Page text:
The Civil Rights Act of 1964
In the ensuing years the Black freedom struggle intensified. The sit-in movements began in 1960, drawing attention to the fact that although illegal, many public accommodations were still segregated. A movement that utilized nonviolent direct action was pioneered by organizations like the Student Nonviolent Coordinating Committee (SNCC), a group of young activists that engaged Jim Crow face-to-face. Martin Luther King’s Southern Christian Leadership Conference (SCLC), which formed in the wake of the 1956 Montgomery Bus Boycott, led campaigns in cities where particularly egregious cases of segregation held sway. Birmingham was one such place, and Project C was the name given to the campaign to attack segregation in that city. This time the cameras were there.
It is here where see the dogs and hoses turned on the children. It is here where we see the violence that shocked a nation that had so long turned its back. It is where many made the ultimate sacrifice, including on September 16th, 1963, when six Black children were killed—four girls in a church, and two boys in the ensuing violence. Weeks before, King had given his famous, “I Have a Dream Speech” which pricked the nation at its heart. If Black people had no civil rights, all that made America what it thought it was, was all a lie.
Then came the assassination of John F. Kennedy. In the wake of that moment, President Lyndon B. Johnson vowed that the civil rights bill that Kennedy had been working on with leaders of the movement like King, must finally come to pass. That law, the Civil Rights Act of 1964 was passed on July 2, 1864, and aggressively outlawed discrimination based on race, color, religion, sex, or national origin in employment and public accommodations. It was the most important of all the twenty-first century civil rights laws, by far. For it also included strong enforcement procedures for violations. For these reasons, it has rightly been lauded as landmark legislation, though many also erroneously view it as the “end” of the civil rights movement.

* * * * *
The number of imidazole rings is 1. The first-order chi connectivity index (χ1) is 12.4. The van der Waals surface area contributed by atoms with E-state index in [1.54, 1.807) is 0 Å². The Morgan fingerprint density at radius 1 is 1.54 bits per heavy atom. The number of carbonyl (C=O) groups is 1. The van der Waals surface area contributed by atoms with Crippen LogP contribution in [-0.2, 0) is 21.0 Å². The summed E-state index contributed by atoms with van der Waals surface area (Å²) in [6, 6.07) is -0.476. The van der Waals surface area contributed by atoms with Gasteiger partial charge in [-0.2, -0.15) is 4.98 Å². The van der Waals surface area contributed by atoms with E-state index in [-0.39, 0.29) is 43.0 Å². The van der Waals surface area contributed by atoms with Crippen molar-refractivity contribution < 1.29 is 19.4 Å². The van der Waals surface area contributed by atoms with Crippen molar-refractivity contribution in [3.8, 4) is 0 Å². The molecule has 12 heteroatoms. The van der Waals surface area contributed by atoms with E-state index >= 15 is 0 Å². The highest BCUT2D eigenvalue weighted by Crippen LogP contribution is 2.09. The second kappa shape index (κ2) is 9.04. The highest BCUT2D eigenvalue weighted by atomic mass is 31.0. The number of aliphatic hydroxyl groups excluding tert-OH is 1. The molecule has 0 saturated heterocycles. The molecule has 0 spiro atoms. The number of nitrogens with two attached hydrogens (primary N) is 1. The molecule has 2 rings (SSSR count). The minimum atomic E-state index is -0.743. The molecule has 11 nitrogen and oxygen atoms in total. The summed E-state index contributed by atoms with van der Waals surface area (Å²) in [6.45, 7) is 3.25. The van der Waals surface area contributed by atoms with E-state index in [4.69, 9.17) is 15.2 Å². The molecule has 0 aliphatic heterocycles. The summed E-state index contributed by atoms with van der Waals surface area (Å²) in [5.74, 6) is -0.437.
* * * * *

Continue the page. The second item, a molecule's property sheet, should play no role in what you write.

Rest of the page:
In fact, there were other civil rights laws, including the 1968 Civil Rights Act and the 1991 Act, which outlawed housing discrimination and strengthened the employment protections of the Civil Rights Act of 1964, respectively. All of these legislative victories are the legacy of those who established the principles of civil rights protections after the Civil War and the continued struggle to oppose resistances to that foundational moment like Jim Crow. As such, this legislative history remains relevant today.
Derrick A. Bell, “Brown v. Board of Education and the Interest Convergence Dilemma,” Harvard Law Review 93 (January 1980): 518-33.
W.E.B. Du Bois, Black Reconstruction in America, 1860-1880 (New York: Free Press, 2000).
Michael J. Klarman, From Jim Crow to Civil Rights: The Supreme Court and the Struggle for Equality (New York: Oxford University Press, 2006).
Rayford Logan, The Betrayal of the Negro: From Rutherford B. Hayes to Woodrow Wilson (New York: Da Capo Press, 1997).
Clay Risen, Bill of the Century: The Epic Battle for the Civil Rights Act (New York: Bloomsbury Press, 2015).
- W.E.B. Du Bois, Black Reconstruction in America, 1860-1880 (New York: Free Press, 2000), 128-81.
- See text of “An Act to Protect all Persons in the United States in their Civil rights, and furnish the Means of their Vindication,” https://www.loc.gov/law/help/statutes-at-large/39th-congress/session-1/c39s1ch31.pdf.
- See text of “An Act to Protect all citizens in their civil and legal rights” https://www.loc.gov/law/help/statutes-at-large/43rd-congress/session-2/c43s2ch114.pdf.
- Rayford Logan, The Betrayal of the Negro: From Rutherford B. Hayes to Woodrow Wilson (New York: Da Capo Press, 1997).
- See Civil Rights Act of 1964,https://www.ourdocuments.gov/doc.php?flash=false&doc=97&page=pdf